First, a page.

(This story has been updated with industry comment.)
Shelf space in British Columbia’s privately and publicly owned recreational cannabis stores will soon be reserved to highlight products from Indigenous producers.
The province announced the Indigenous Shelf Space Program in a Sunday night news release.
“The program will highlight cannabis products produced by B.C. Indigenous producers in BC Cannabis Stores, helping consumers easily identify those products and make purchasing decisions,” according to the announcement.
But key details are up in the air, including whether participation by all of the province’s 250-plus recreational cannabis stores will be mandatory or voluntary.
Also missing are details involving wholesale procurement.
Indigenous entrepreneurs have been calling on the provincial and federal governments to do more to ensure equitable participation in the fledgling cannabis industry.
Wes Sam, co-founder and executive chair of Nations Cannabis in Burns Lake, Northern British Columbia, called the move a “positive step in the right direction toward Indigenous economic reconciliation.”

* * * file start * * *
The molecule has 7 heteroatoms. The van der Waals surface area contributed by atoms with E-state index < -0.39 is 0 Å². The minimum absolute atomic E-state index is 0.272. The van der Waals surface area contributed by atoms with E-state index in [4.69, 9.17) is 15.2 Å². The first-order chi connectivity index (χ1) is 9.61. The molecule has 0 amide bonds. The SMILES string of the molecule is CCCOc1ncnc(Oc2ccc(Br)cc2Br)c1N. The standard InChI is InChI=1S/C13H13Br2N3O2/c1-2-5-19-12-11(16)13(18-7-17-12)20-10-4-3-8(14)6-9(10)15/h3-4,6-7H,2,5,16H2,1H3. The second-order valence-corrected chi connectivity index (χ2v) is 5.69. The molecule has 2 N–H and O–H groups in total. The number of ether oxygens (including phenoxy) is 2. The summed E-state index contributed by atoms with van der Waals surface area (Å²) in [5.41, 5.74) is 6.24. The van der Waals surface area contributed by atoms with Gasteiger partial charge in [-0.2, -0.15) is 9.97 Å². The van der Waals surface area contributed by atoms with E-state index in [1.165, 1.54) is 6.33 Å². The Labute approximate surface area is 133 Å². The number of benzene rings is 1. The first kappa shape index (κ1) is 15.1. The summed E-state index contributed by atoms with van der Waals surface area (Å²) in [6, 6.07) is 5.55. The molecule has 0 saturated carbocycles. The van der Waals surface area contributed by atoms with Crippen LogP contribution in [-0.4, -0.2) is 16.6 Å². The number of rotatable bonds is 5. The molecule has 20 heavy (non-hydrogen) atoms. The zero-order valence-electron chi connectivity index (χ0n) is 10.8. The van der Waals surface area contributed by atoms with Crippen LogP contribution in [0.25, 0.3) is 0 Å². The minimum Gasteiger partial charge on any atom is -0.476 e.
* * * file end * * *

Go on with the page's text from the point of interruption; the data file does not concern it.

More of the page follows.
“After encouraging government to establish initiatives such as this for the past year and half, we hope that this is a signal that government understands the important role it can play in supporting the development of an industry in which Fist Nations can play a significant part,” he wrote in an email to Marijuana Business Daily.
Earlier this month, MJBizDaily reported that only about 4% of Canadian federal cannabis licensees are Indigenous-affiliated.
Sam said initiatives such as the Indigenous Shelf Space Program will help encourage First Nations entrepreneurs to step into the cannabis industry and encourage investment in their companies.
“As the province moves into a period of economic recovery from COVID-19, we believe that this emerging industry can play a significant role in helping rekindle the economy while creating investment and opportunities for First Nations in a regulated industry,” the Nations Cannabis founder said.
In the Sunday news release, Attorney General David Eby said the Indigenous Shelf Space Program will help the legal cannabis industry in B.C. grow in an inclusive way.
“By making it easier to know more about the product, those who choose to use cannabis can make careful decisions about what types of product they want to buy and what sectors of the industry they want to support,” he said.
According to the province, the highlighted products will be available at privately owned cannabis stores, the government-run BC Cannabis Stores and online store.
On Monday, the province announced a government-to-government agreement between the Williams Lake First Nation and British Columbia.
The agreement supports the Williams Lake First Nation’s interest in operating adult-use retail cannabis stores, including a marijuana production site with farm-gate sales.